New Bill Proposed in Senate to Regulate Upper Endoscopic Procedures

May 26, 2016 | Health Services

A new bill has been introduced in the New York Senate that would require the Department of Health to promulgate rules governing all upper endoscopic procedures, including all examinations of vocal cords, esophagus, and stomach that utilize a flexible endoscopic instrument. Approximately ten million upper endoscopic procedures are performed in the United States each year. Majority of the procedures are performed as a sedated upper endoscopic procedure which, according to the new bill, entails significant health risk and financial cost. The bill states that sedation required to perform the procedure costs an additional $3,000.00 and carries an additional 5% risk of complications, both of which can be mitigated by performing an alternative transnasal esophagoscopy (“TNE”) procedure. TNE is performed while the patient is fully awake and upright—it does not require anesthesia and is therefore considered less dangerous and less expensive. 

To protect patient safety, the proposed Endoscope Reform Act will require that all upper endoscopic procedures are performed as a TNE. A sedated upper endoscopy would only be permissible when one of the following exceptions applies: (1) the physician determines that TNE is not an available or suitable procedure; (2) the physician determines that a sedated upper endoscopy is a more suitable or effective procedure in treating the patient; or (3) the patient, after being informed of the upper endoscopic patient’s bill of rights, elects to undergo a sedated upper endoscopy. The Act requires the Department of Health to draft a bill of rights for upper endoscopic patients that will serve as a standard form explaining the respective risks and benefits of both types of procedures. Physicians will be required to read the form to all patients. Moreover, in cases where the physician determines that TNE is an available and suitable option, the physician will be required to inform the patient that the procedure can be performed without sedation and accordingly, without the risks associated with a sedated upper endoscopic procedure.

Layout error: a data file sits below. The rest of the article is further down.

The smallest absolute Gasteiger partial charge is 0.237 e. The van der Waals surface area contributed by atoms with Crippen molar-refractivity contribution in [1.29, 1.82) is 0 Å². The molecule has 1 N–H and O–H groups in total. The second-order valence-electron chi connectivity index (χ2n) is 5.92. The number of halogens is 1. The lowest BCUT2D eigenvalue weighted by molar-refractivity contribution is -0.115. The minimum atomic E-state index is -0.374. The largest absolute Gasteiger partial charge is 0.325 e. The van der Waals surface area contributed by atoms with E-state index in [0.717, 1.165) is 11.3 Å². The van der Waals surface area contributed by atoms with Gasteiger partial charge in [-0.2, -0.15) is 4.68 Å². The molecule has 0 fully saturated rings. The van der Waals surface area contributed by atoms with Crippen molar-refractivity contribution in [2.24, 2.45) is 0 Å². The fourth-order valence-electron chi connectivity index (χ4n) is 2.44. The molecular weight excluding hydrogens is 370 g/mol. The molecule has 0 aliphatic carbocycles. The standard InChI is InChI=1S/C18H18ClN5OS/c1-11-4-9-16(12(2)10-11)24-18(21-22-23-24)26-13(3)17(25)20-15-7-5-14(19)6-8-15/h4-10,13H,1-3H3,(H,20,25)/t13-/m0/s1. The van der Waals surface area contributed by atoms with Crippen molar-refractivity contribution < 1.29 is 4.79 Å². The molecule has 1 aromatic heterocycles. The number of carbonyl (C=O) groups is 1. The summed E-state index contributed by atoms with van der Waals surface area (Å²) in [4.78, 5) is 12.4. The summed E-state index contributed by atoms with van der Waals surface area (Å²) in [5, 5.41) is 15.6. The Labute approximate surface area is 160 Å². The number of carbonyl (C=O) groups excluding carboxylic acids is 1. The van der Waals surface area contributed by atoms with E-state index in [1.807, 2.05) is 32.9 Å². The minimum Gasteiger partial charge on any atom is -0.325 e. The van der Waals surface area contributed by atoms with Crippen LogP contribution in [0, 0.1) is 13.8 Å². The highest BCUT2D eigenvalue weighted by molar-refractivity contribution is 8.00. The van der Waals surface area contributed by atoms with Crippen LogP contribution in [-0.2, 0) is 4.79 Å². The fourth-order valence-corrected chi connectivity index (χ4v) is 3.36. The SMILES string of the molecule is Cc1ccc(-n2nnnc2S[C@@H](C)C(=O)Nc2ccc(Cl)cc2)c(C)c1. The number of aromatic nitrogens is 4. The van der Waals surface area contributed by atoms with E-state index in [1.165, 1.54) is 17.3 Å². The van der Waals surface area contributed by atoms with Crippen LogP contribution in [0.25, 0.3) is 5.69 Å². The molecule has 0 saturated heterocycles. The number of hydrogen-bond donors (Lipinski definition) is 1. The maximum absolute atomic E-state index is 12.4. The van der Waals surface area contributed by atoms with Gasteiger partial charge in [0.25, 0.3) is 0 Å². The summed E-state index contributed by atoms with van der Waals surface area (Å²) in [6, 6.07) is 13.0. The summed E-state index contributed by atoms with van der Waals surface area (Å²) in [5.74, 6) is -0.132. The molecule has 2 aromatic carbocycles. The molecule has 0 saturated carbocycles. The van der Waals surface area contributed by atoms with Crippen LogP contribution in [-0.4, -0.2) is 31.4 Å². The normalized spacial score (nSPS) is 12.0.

The proposed Act also requires the Department of Health to promulgate rules governing the use of flexible fiberoptic endoscopic instruments. Specifically, to prevent transmission of infectious and contagious diseases, such as Creutzfeld-Jacob disease and tuberculosis, the rules would require physicians to abide by certain sterilization protocols. If sterilization is not possible, the physician would be required to obtain written consent from the patient that he or she was informed that the instrument was disinfected but not sterilized and understands the difference between disinfection and sterilization.

While it is unclear whether the bill will be passed by the Senate, it has been referred to the Senate’s Health Committee for further review.

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  • Christopher J. Kutner
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